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  1. #1
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    Using a VPN to access home computer?

    I tried to search for this, but the forum's search function appears to be down. If anyone knows of a thread that already covers this, please (flamelessly) post the link.

    I recall in other threads several people said they use a VPN connection, rather than pcAnywhere or the like, to access their home computers remotely with their 6600 over the Internet.

    What are the actual steps to set up the pocket PC to access a home computer via VPN and Remote Desktop?

    Seems like it should be not too hard, but I haven't been able to figure it out. I've found scraps of info scattered around the Web, but what I've found is either too vague or too tech-speak for my feeble mind.

    Thanks in advance.

  2. #2
    Editor and Site Administrator Convergent's Avatar
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    Search isn't down... what happened that led you to believe that it was? Did you get an error message or anything. If so, please post it in the Site Problems forum so we can look into it. I just tried search and it seemed to be working fine.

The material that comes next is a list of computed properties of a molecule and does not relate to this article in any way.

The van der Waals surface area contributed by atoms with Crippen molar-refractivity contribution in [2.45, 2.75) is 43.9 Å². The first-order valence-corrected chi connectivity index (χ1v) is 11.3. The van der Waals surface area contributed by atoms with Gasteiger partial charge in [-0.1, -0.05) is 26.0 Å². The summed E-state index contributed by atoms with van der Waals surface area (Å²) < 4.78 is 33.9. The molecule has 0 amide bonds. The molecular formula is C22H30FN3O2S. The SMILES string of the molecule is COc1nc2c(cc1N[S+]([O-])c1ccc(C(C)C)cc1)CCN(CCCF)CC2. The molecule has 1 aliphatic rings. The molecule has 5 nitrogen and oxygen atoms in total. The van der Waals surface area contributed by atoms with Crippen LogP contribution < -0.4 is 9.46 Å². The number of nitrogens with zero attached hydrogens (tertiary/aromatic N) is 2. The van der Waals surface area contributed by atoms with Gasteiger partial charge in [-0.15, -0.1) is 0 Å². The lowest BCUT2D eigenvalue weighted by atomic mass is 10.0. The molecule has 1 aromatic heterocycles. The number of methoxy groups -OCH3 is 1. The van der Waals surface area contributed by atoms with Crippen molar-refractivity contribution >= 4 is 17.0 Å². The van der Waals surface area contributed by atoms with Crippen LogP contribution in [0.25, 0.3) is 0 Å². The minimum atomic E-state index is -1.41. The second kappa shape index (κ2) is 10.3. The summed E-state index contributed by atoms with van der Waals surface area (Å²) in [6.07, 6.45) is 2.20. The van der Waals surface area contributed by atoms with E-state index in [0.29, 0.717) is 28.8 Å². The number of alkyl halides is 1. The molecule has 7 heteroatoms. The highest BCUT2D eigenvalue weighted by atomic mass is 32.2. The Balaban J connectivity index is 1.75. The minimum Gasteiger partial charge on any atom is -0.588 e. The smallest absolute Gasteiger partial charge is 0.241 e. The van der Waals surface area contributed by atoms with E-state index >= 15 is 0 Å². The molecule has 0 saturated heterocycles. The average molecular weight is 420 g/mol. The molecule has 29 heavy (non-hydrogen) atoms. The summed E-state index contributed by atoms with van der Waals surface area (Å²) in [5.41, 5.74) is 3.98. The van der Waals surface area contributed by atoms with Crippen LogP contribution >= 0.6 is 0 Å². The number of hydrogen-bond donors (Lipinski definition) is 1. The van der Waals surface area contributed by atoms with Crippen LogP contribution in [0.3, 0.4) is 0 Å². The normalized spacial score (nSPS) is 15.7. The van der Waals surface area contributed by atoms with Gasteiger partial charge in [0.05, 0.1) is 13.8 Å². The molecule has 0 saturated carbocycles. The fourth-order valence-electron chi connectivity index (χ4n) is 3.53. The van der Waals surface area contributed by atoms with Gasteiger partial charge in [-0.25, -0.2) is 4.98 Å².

Mike - Been Converged?

  3. #3
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    That's odd -- search is working for me now, too. A few minutes ago it was telling me there were no hits for various things that I tried searching for, even very common words to test the search function. ... Thanks, I'll keep digging.

  4. #4
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    Arrow

    Quote Originally Posted by SeaRaven

    ...

    What are the actual steps to set up the pocket PC to access a home computer via VPN and Remote Desktop?

    Seems like it should be not too hard, but I haven't been able to figure it out. I've found scraps of info scattered around the Web, but what I've found is either too vague or too tech-speak for my feeble mind.

    Thanks in advance.
    Let's not get too far away from what was being asked here though... yes the search is probably working just fine... but what about VPN? I've tried to get that going as well, and think I got it all in place except I didn't have a machine that could issue the certificates.... that said, I also realize I may have still been way off... step by step instructions would be great.... or just a point in the right direction (if they are already out there) would be appreciated... In particular (for myself anyway) a WinXP Pro description would be great, everything I keep reading was talking about other versions of Win (which had certificate issuing mechanisms in place).

    Thanks for your time,
    Tyler

  5. #5
    Registered User supercluver's Avatar
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    This is the site I used to get my XP VPN-Server working on my home box.
    http://www.windowsnetworking.com/j_helmig/xpvpnsrv.htm